Author:Blandine Ripert (CNRS-EHESS)
Paper short abstract:
The paper focuses on a tribal identity redefinition of one of the recognised « indigenous tribe » of Central Nepal, in the context of the writing of the new constitution for the country, in which is discussed the possibility of a federal state based on ethnic recognition.
Paper long abstract:
The political current context in Nepal is very specific, as the new constitution of the very young republic is under writing. One of the major issue, still in discussion, is to define a federal state structure of ethnic territories, giving great autonomy to the different nationalities which have been officially recognized by the state in 1995. This is the major claim of the numerous ethnic minorities (or tribes, or indigenous people or janajati, or more recently 'nations', as called in Nepal). It often thought to be a kind of compensation for historical injustices that Hindo-Nepalese castes and state have imposed on the 'Mongol groups', as they themselves called them.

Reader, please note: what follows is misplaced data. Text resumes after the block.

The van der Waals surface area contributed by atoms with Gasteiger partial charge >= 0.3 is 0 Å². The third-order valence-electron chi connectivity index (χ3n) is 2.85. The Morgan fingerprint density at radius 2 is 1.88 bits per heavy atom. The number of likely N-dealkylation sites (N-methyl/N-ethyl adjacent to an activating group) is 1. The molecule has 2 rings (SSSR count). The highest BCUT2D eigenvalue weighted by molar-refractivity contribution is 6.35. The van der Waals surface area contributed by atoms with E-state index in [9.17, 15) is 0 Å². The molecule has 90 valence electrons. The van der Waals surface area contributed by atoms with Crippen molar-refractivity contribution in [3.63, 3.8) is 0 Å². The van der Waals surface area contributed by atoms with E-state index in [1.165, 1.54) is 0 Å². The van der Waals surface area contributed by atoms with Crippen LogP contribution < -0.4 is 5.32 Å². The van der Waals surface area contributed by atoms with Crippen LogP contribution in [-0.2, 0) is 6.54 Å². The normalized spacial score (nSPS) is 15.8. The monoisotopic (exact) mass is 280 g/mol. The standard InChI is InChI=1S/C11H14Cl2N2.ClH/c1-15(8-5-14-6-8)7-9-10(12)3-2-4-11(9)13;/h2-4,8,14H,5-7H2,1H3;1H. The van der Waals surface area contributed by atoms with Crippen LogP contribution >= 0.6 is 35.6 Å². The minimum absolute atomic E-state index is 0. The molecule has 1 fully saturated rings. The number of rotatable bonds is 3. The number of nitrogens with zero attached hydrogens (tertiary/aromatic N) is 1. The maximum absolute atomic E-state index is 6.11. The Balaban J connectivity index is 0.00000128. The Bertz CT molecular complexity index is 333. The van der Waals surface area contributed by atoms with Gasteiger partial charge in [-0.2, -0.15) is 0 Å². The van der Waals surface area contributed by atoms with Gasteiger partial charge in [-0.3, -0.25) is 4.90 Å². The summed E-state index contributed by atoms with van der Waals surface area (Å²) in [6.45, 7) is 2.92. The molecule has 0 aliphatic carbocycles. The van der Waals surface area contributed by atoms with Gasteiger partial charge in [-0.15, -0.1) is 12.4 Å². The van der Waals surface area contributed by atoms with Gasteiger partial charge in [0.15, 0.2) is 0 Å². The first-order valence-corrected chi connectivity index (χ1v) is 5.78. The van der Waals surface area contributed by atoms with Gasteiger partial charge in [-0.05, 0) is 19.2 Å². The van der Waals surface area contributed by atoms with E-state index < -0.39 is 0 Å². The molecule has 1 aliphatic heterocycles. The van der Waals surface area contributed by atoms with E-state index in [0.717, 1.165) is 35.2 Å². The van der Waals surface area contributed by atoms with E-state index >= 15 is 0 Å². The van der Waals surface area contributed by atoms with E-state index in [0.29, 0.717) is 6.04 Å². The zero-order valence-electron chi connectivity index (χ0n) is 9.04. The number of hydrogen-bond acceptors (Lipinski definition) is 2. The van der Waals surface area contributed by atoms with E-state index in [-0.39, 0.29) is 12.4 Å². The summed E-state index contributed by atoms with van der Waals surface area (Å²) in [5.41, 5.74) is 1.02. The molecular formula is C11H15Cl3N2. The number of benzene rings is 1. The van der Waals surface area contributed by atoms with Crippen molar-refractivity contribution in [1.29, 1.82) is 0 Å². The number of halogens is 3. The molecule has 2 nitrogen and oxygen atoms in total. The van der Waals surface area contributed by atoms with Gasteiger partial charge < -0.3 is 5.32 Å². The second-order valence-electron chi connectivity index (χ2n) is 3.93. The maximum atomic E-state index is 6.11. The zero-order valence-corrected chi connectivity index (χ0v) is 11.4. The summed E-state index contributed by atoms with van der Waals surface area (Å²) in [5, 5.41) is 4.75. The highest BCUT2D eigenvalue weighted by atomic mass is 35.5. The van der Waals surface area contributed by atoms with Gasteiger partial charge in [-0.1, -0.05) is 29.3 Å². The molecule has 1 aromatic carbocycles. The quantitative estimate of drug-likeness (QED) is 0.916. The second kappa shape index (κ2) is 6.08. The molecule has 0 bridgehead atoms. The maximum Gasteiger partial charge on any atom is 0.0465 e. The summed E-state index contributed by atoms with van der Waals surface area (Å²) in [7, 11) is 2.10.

I will take the example of the Tamangs, analysing their various claims in this context, from remote villagers to urban activists to show how different can be the state and society interface, among the same group but within various economic, social and political dynamics.
The case study of Nepal is interesting, as the situation of the minorities is historically quite different compared to India. The « indigenous people » being almost 30 % of the Nepalese society, their current claims are not a marginal movement affecting the least populated part of the country.
State-identity interface: explorations in economic, social and cultural dynamics of tribal communities